The USC Trojans open the season Saturday when the Fresno State comes to town.
The last time the Bulldogs were in the building they pushed the Trojans to the limit and Reggie Bush ran rampant in a Heisman-sealing display. Of course, USC and Fresno State have had more recent business which will play it’s part in setting up the match up as well.
Here are the Trojans’ keys to victory:
Focus on the field
The off-the-field distractions for USC this week have been well documented, but it’s time for the Trojans to move on.
This group of players has dealt with distraction before. They’ve made it through sanctions and they took care of business and completed a 10-win season despite coming under the banner of four head coaches over the course of four months.
They have faced more difficult trials than the media frenzy over a one teammate’s lie and another’s outrageous accusations.
Team captains Cody Kessler, Nelson Agholor, Max Tuerk, Hayes Pullard and Leonard Williams will need to turn the focus back to the field and the task at hand.
With new systems on both offense and defense, the Trojans can’t afford to lose concentration.
That applies not just to the Josh Shaw and Anthony Brown situations, but also the the potential overlooking of a dangerous opponent.
Although the Trojans handled this same Fresno State team in the Vegas Bowl last year, they shouldn’t expect the same result to magically appear this time as well.
The Bulldogs will be motivated by revenge while USC could get caught looking ahead to next week’s Pac-12 opener against Stanford.
Lean on the run
All of the Trojans’ shiniest new toys will be on display for USC in the passing game, as JuJu Smith, Ajene Harris, Bryce Dixon and Adoree’ Jackson seem likely to make their debuts on Saturday.
However, the running game is what got USC to ten wins in 2013 and it is what will keep them on that hot streak in 2014.
Javorius Allen, aka Buck, stole the show in the latter half of last season and earned USC’s team MVP award for good reason. With a nose for the endzone and flashing the big-play ability USC has cried out for from the running back position since Bush departed, Allen has all the potential to work his way into the Heisman conversation.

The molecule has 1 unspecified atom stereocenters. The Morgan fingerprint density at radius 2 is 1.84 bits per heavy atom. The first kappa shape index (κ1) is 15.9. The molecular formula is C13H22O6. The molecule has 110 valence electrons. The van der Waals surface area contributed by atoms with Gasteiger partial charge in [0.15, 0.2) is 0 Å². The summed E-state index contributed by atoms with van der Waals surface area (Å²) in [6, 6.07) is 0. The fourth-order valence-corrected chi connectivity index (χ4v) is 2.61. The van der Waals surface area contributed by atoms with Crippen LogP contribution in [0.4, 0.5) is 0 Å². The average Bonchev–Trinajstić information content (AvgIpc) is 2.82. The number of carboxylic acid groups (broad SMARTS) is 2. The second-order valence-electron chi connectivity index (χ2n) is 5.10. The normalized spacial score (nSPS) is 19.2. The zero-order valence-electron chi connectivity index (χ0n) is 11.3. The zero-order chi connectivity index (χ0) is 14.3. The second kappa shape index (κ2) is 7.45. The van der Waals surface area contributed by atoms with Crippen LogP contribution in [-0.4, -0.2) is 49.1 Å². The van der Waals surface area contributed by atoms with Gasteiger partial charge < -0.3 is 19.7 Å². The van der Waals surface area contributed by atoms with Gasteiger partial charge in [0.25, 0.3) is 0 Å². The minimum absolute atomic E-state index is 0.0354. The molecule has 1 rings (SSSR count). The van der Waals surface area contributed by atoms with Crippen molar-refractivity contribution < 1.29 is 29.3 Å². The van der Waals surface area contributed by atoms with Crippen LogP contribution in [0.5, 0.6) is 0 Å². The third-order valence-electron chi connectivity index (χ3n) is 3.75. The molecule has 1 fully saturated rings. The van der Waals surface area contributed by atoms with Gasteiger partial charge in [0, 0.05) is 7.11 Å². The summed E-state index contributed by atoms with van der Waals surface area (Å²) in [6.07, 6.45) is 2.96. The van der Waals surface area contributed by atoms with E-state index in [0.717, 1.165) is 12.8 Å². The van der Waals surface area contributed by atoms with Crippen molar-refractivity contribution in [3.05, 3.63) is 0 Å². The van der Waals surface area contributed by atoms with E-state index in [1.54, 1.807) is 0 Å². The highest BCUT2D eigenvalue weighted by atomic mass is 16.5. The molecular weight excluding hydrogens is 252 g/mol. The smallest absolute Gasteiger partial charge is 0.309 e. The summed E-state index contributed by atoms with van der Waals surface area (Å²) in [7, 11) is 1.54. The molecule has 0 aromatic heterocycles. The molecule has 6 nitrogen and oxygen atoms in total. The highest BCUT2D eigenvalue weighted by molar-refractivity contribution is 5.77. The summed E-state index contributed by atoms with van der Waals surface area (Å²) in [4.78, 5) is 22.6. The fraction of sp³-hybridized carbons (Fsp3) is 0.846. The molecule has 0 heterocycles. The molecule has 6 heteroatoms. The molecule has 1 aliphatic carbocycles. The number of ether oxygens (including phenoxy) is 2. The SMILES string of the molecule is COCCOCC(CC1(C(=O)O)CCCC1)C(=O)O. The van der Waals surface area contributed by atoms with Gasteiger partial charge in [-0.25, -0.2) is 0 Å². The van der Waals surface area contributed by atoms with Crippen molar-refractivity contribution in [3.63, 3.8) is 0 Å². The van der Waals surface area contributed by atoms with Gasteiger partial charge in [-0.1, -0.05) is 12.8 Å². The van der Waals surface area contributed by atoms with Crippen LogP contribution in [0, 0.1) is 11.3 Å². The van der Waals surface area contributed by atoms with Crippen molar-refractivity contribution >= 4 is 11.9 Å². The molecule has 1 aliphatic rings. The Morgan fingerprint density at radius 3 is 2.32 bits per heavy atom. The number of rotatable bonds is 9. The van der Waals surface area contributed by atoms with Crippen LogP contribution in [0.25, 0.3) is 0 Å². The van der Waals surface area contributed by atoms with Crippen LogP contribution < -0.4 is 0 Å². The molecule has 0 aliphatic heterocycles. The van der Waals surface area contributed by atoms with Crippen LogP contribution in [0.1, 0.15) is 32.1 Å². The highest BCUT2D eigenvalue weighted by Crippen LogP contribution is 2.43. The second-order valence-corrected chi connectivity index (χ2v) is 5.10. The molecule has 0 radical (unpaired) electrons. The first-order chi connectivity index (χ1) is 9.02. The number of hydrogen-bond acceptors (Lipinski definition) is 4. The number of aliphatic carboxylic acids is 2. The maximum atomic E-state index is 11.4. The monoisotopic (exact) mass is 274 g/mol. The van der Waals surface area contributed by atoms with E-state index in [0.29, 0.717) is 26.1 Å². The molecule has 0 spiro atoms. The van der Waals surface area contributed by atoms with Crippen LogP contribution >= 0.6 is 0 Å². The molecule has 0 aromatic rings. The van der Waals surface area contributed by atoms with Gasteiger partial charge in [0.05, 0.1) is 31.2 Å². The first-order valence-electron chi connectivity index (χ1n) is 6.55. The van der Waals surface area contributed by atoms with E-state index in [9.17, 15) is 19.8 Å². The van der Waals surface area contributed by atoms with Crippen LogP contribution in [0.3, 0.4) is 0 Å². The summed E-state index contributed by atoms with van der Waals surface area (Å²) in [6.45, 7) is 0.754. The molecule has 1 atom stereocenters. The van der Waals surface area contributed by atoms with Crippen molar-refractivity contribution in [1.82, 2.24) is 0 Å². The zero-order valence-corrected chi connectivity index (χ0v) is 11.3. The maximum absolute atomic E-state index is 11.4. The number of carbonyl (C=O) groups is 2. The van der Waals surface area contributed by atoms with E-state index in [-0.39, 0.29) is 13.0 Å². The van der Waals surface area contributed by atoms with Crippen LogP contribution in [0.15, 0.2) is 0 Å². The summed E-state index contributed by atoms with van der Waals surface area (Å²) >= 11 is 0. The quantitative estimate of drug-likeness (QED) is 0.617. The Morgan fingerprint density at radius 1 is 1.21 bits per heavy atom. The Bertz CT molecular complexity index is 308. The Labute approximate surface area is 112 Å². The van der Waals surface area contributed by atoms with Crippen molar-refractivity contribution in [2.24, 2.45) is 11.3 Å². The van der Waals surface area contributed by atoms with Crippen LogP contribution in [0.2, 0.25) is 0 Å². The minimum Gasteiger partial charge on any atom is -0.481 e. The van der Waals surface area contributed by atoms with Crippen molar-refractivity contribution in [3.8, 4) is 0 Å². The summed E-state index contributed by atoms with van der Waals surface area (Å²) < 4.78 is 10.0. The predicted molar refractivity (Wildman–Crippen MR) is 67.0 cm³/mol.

But don’t forget Justin Davis, who looked the part in his early appearances before injuring his ankle. The sophomore wowed observers during one fall camp scrimmage at the Coliseum and will be given every opportunity to star in Sarkisians new offense, especially given Tre Madden’s injury problems.
Moreover, the Bulldogs return a solid defensive front which excelled at getting into the backfield in 2013. USC’s raw young offensive line has a tough task ahead of them when it comes to protecting Cody Kessler. One way to take the pressure off is by riding the rushing attack.
Rattle the quarterback
Fresno State has yet to name a starting quarterback for Saturday’s game, as Brian Burrell and Brandon Connette continue to fight for the top spot.
It is likely that the announcement won’t be made until game time and there’s an even better chance that both will play against the Trojans anyways.
Burrell has been with the Bulldogs since transferring in from junior college last year and acted as Derek Carr’s back up, but his experience at the D1 level is very limited. Connette, on the other hand, played in 39 games for Duke, though he only started five.
Connette’s ability to run should worry the Trojans. He scored 13 on the ground in 2013.
Still, neither quarterback is a seasoned veteran and neither will enjoy the protection afforded by departed left tackle Austin Wentworth, who helped keep Carr’s jersey clean last season and during the bowl game match up against USC’s defensive front.
The Trojans boast a formidable group of players who will be tasked with rushing the passer. Leonard Williams is an All-American, while J.R. Tavai proved effective in that role. Scott Felix has also emerged as a potentially major figure in replacing Devon Kennard’s pass rush production from last year.
Keeping Burrell and Connette uncomfortable will certainly hinder an offense which weighs heavily on the success of the passing game.